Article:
• City Slang: DEMF 2014 canceled

    The Detroit Electronic Music Festival, which was supposed to be making a triumphant return this year, has been canceled. A statement on the website says that the festival will be back in 2015. Back in November, Ford Field hosted an announcement party for DEMF, where it was revealed that a new DEMF festival would take place at Campus Martius Park in Detroit over the July 4th weekend. “I’m proud to be involved in the biggest and best electronic music festival in the world,” said Juan Atkins. “The future’s here. This is techno scene.” Not the immediate future, apparently. The DEMF people claim that the M-1 rail construction is partially to blame for the cancellation/12-month-postponement. Read the full statement here. Follow @City_Slang

    The post City Slang: DEMF 2014 canceled appeared first on Metro Times Blogs.

  • Metro Times wins heavy at the SPJ Awards

    Despite a turbulent 2013 which saw Metro Times change owners, move buildings and change editors twice, we picked up eight awards at the Society of Professional Journalists Awards on Wednesday night. The big winner was Robert Nixon, design manager, who picked up a first place for “Feature Page Design (Class A)” for our Josh Malerman cover story, first for “Cover Design (Class A)” for our Halloween issue (alongside illustrator John Dunivant), and a second in that same category for our annual Lust issue. In the news categories, our esteemed former news editor and current contributing writer Curt Guyette won third in “General News Reporting” and third in “Best Consumer/Watchdog” – both Class A – for the Fairground Zero and Petcoke Series respectively. Music & Culture Editor Brett Callwood placed third for his Josh Malerman cover story in the “Best Personality Profile (Class A)” category, and former editor Bryan Gottlieb picked up a couple of Class C awards for “Editorial Writing” and “Headline Writing” (third and second, respectively). We were also pleased to learn that our investigative reporter Ryan Felton won first place and an honorable mention for work published while at the Oakland Press. The MT ship is steady now, […]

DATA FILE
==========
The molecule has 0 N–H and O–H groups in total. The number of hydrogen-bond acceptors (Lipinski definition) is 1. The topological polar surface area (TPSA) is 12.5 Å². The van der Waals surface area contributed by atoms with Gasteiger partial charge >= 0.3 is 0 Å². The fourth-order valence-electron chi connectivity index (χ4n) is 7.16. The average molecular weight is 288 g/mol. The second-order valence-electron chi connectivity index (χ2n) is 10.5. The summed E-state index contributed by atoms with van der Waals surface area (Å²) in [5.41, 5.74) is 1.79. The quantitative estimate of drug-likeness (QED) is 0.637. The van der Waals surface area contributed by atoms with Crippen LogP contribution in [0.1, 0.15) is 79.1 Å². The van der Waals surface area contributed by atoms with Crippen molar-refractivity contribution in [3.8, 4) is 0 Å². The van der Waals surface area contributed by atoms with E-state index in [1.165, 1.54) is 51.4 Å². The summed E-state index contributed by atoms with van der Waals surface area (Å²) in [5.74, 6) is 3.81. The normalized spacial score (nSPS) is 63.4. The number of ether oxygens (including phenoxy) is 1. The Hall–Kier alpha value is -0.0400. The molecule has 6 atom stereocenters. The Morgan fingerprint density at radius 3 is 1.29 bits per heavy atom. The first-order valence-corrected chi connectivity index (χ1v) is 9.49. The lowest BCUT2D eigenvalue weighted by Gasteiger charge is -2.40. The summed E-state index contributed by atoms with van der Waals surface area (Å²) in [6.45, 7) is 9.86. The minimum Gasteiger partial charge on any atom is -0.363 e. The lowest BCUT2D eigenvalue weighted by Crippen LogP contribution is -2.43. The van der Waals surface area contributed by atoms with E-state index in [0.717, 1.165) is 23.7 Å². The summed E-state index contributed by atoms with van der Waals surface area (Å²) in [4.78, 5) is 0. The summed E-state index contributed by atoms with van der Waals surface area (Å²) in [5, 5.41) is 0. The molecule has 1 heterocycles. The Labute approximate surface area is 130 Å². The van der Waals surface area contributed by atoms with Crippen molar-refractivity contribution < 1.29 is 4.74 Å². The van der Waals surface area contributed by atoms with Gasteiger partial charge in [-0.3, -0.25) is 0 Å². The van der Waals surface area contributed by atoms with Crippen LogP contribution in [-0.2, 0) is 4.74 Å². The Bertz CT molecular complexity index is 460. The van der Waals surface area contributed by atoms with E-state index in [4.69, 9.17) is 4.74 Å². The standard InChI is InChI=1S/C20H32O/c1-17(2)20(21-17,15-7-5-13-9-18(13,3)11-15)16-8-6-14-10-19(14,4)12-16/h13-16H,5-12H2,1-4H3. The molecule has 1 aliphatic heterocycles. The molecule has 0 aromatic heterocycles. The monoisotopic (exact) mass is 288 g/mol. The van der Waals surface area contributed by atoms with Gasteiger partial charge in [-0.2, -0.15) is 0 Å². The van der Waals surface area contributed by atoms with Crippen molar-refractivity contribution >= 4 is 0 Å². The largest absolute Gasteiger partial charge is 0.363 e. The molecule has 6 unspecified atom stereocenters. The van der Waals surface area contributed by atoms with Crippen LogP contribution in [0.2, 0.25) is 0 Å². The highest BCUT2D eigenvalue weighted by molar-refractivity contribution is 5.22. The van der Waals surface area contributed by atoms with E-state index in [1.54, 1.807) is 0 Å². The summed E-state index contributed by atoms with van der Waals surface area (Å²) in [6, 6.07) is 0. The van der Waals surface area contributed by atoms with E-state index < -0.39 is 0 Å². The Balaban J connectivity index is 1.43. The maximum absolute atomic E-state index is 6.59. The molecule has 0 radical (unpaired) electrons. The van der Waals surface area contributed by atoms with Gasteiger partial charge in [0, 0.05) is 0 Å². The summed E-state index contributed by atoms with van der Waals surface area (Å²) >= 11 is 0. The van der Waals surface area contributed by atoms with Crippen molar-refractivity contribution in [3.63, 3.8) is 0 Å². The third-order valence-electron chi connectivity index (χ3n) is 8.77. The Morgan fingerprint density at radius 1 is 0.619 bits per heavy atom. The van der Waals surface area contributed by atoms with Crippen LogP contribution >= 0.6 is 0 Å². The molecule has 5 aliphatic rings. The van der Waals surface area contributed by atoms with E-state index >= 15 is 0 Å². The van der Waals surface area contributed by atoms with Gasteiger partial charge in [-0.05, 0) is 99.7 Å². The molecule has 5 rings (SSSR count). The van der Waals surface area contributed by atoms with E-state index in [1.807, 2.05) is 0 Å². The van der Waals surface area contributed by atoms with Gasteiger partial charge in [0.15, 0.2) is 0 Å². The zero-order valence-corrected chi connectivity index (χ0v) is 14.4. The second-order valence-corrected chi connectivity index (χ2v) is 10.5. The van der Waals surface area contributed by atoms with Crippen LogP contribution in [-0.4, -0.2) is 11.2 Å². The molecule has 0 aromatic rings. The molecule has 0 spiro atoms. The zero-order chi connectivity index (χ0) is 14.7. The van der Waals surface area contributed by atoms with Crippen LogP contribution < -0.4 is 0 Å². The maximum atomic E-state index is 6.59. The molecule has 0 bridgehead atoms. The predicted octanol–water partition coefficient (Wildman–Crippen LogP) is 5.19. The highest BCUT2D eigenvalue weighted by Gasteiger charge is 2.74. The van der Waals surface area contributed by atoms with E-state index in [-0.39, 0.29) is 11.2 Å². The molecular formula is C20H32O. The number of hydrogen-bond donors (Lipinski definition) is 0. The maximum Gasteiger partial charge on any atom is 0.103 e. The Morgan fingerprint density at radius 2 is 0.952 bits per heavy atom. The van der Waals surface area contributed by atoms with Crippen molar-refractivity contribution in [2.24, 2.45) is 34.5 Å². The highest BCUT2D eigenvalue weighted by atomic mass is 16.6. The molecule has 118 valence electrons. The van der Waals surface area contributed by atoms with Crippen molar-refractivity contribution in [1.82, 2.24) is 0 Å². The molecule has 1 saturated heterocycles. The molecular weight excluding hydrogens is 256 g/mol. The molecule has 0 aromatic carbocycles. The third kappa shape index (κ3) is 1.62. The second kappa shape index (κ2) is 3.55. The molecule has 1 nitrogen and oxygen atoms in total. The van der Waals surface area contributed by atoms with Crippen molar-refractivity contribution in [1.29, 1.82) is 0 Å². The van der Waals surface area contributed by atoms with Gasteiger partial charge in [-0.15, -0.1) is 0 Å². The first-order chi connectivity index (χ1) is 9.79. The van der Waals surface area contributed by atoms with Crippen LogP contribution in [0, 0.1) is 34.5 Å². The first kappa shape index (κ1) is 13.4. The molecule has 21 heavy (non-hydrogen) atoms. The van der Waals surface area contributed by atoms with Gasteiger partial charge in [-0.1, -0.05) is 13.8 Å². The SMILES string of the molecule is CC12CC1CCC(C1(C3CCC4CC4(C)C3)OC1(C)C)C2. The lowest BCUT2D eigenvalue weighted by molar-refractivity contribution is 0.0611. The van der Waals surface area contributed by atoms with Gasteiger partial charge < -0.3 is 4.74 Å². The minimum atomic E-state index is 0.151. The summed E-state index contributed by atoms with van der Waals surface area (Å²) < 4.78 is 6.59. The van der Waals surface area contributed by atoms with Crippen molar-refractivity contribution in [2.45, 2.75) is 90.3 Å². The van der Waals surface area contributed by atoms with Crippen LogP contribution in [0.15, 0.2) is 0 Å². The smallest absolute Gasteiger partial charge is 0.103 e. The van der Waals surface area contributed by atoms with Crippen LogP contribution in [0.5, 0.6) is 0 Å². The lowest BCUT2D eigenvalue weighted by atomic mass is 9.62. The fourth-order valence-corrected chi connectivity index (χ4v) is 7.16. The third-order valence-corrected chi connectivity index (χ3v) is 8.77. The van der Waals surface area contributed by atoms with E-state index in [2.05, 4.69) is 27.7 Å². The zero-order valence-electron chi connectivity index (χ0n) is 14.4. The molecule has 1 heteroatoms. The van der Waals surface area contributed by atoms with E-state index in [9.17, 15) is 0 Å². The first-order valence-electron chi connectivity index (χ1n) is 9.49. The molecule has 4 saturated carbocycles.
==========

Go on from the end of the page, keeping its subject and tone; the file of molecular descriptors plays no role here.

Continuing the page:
The post Metro Times wins heavy at the SPJ Awards appeared first on Metro Times Blogs.

  • Detroit’s grand bargain still needs Lansing’s approval